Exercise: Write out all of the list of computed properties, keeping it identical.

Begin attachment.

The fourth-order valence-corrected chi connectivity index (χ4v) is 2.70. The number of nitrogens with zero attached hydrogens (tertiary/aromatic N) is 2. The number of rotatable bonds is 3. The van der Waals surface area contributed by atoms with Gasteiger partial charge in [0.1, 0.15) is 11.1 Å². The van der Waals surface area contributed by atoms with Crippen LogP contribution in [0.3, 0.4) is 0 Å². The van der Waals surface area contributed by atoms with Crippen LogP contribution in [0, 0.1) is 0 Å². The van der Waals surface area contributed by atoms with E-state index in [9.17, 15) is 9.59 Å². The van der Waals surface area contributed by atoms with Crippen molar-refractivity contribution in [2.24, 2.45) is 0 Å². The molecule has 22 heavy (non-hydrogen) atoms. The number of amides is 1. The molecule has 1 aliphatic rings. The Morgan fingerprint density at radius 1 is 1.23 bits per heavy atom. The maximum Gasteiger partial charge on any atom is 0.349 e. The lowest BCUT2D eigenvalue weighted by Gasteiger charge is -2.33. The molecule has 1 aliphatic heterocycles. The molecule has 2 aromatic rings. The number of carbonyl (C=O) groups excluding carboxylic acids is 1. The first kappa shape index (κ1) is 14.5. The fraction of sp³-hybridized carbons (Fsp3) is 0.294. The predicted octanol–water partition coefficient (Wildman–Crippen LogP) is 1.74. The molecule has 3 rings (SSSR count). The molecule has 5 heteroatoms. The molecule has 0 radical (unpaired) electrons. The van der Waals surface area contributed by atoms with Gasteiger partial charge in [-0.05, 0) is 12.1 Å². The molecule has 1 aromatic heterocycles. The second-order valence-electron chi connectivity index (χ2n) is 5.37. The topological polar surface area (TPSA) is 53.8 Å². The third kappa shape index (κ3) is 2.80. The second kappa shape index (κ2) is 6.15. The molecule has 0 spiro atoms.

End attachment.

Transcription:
The fourth-order valence-corrected chi connectivity index (χ4v) is 2.70. The number of nitrogens with zero attached hydrogens (tertiary/aromatic N) is 2. The number of rotatable bonds is 3. The van der Waals surface area contributed by atoms with Gasteiger partial charge in [0.1, 0.15) is 11.1 Å². The van der Waals surface area contributed by atoms with Crippen LogP contribution in [0.3, 0.4) is 0 Å². The van der Waals surface area contributed by atoms with Crippen LogP contribution in [0, 0.1) is 0 Å². The van der Waals surface area contributed by atoms with E-state index in [9.17, 15) is 9.59 Å². The van der Waals surface area contributed by atoms with Crippen molar-refractivity contribution in [2.24, 2.45) is 0 Å². The molecule has 22 heavy (non-hydrogen) atoms. The number of amides is 1. The molecule has 1 aliphatic rings. The Morgan fingerprint density at radius 1 is 1.23 bits per heavy atom. The maximum Gasteiger partial charge on any atom is 0.349 e. The lowest BCUT2D eigenvalue weighted by Gasteiger charge is -2.33. The molecule has 1 aliphatic heterocycles. The molecule has 2 aromatic rings. The number of carbonyl (C=O) groups excluding carboxylic acids is 1. The first kappa shape index (κ1) is 14.5. The fraction of sp³-hybridized carbons (Fsp3) is 0.294. The predicted octanol–water partition coefficient (Wildman–Crippen LogP) is 1.74. The molecule has 3 rings (SSSR count). The molecule has 5 heteroatoms. The molecule has 0 radical (unpaired) electrons. The van der Waals surface area contributed by atoms with Gasteiger partial charge in [-0.05, 0) is 12.1 Å². The molecule has 1 aromatic heterocycles. The second-order valence-electron chi connectivity index (χ2n) is 5.37. The topological polar surface area (TPSA) is 53.8 Å². The third kappa shape index (κ3) is 2.80. The second kappa shape index (κ2) is 6.15. The molecule has 0 spiro atoms.